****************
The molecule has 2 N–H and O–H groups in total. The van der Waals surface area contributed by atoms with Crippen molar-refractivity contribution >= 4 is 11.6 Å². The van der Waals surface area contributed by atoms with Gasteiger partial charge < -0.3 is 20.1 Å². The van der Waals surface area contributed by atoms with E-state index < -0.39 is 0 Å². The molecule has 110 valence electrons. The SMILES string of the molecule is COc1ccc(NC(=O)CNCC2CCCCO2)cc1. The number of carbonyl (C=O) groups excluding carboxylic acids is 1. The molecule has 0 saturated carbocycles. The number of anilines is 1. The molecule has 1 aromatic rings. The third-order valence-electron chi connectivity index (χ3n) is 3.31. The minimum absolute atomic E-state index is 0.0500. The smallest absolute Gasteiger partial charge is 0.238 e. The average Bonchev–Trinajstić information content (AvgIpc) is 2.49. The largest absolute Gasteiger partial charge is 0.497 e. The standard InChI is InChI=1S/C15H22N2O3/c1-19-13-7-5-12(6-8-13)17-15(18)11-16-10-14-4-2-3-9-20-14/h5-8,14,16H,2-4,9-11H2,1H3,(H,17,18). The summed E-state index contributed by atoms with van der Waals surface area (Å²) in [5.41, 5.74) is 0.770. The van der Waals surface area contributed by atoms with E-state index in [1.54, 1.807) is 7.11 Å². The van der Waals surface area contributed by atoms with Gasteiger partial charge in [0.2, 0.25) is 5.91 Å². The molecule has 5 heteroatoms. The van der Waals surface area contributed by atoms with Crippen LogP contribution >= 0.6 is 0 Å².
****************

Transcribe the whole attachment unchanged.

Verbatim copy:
The molecule has 2 N–H and O–H groups in total. The van der Waals surface area contributed by atoms with Crippen molar-refractivity contribution >= 4 is 11.6 Å². The van der Waals surface area contributed by atoms with Gasteiger partial charge < -0.3 is 20.1 Å². The van der Waals surface area contributed by atoms with E-state index < -0.39 is 0 Å². The molecule has 110 valence electrons. The SMILES string of the molecule is COc1ccc(NC(=O)CNCC2CCCCO2)cc1. The number of carbonyl (C=O) groups excluding carboxylic acids is 1. The molecule has 0 saturated carbocycles. The number of anilines is 1. The molecule has 1 aromatic rings. The third-order valence-electron chi connectivity index (χ3n) is 3.31. The minimum absolute atomic E-state index is 0.0500. The smallest absolute Gasteiger partial charge is 0.238 e. The average Bonchev–Trinajstić information content (AvgIpc) is 2.49. The largest absolute Gasteiger partial charge is 0.497 e. The standard InChI is InChI=1S/C15H22N2O3/c1-19-13-7-5-12(6-8-13)17-15(18)11-16-10-14-4-2-3-9-20-14/h5-8,14,16H,2-4,9-11H2,1H3,(H,17,18). The summed E-state index contributed by atoms with van der Waals surface area (Å²) in [5.41, 5.74) is 0.770. The van der Waals surface area contributed by atoms with E-state index in [1.54, 1.807) is 7.11 Å². The van der Waals surface area contributed by atoms with Gasteiger partial charge in [0.2, 0.25) is 5.91 Å². The molecule has 5 heteroatoms. The van der Waals surface area contributed by atoms with Crippen LogP contribution >= 0.6 is 0 Å².